Universities forced to tell students which sixth form subjects will give them best chance of degree place

Universities Minister David Willetts is keen to introduce 'student charters'

Reform: Universities Minister David Willetts is keen to introduce 'student charters'

Universities are to be forced to tell prospective students which subjects they should take to give them the best chance of a degree place under government reforms, it was reported today.

The forthcoming Higher Education White Paper, expected as early as next week, will address concerns that many school-leavers are ill-informed about the options they should take to secure places at the best universities.

According to The Daily Telegraph, proposals will include requiring admissions tutors to tell pupils which sixth-form courses will give them the best chances of a place on particular degrees.

It could lead to fewer students studying what are perceived to be 'softer' subjects like media studies, art and design, dance and photography.

There are concerns that youngsters at state comprehensives are directed towards what are perceived to be easier subjects that then effectively prevent them getting places at top universities, whereas grammar and private schools tend to encourage students to pursue more academic subjects like maths, science, English and history.

The reforms are also expected to deal with issues arising from the highly controversial increase in tuition fees to up to £9,000 a year, and Universities Minister David Willetts is keen to introduce 'student charters' setting out what undergraduates can expect to receive in terms of tuition, lectures and facilities.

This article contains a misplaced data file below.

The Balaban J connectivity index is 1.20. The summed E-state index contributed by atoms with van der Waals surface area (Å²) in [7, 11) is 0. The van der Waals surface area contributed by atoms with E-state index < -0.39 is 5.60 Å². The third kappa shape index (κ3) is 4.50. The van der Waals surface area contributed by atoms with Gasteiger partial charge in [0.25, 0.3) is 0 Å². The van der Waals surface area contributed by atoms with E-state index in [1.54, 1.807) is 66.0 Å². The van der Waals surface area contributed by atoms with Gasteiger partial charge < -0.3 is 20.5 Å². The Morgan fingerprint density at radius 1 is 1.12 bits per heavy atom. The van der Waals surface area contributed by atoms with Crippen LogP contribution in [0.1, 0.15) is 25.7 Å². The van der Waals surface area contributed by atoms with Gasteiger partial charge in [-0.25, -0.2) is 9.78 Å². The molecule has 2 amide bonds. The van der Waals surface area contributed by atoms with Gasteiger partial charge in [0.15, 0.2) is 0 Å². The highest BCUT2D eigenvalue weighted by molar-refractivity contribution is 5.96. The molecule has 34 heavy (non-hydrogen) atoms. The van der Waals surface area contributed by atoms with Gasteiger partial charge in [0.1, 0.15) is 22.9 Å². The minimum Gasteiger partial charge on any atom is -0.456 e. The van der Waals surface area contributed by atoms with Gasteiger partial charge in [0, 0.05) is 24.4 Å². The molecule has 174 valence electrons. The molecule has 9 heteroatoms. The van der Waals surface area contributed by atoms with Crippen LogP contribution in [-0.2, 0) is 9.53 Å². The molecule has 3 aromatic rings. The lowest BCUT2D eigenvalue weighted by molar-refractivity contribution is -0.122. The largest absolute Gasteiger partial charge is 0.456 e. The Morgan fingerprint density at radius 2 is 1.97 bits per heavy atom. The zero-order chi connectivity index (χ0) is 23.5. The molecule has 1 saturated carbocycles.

Admissions rules are also likely to be changed, with the possibility of the best universities being allowed to recruit as many of the brightest students as they want and former polytechnics charging lower fees also seeing a relaxation of controls on their numbers.

Proposals will include requiring admissions tutors to tell pupils which courses will give them the best chances of a place

Proposals will include requiring admissions tutors to tell pupils which courses will give them the best chances of a place

A spokesman for the Department for Business, Innovation and Skills said: 'Ensuring students have the right information to make informed decisions when selecting their course and preferred university are key themes that will be discussed in the Governments Higher Education White paper, due to be published shortly.

'The Government's reforms will place students at the heart of the system, looking at the information and guidance available to prospective students on what universities and courses will offer them.'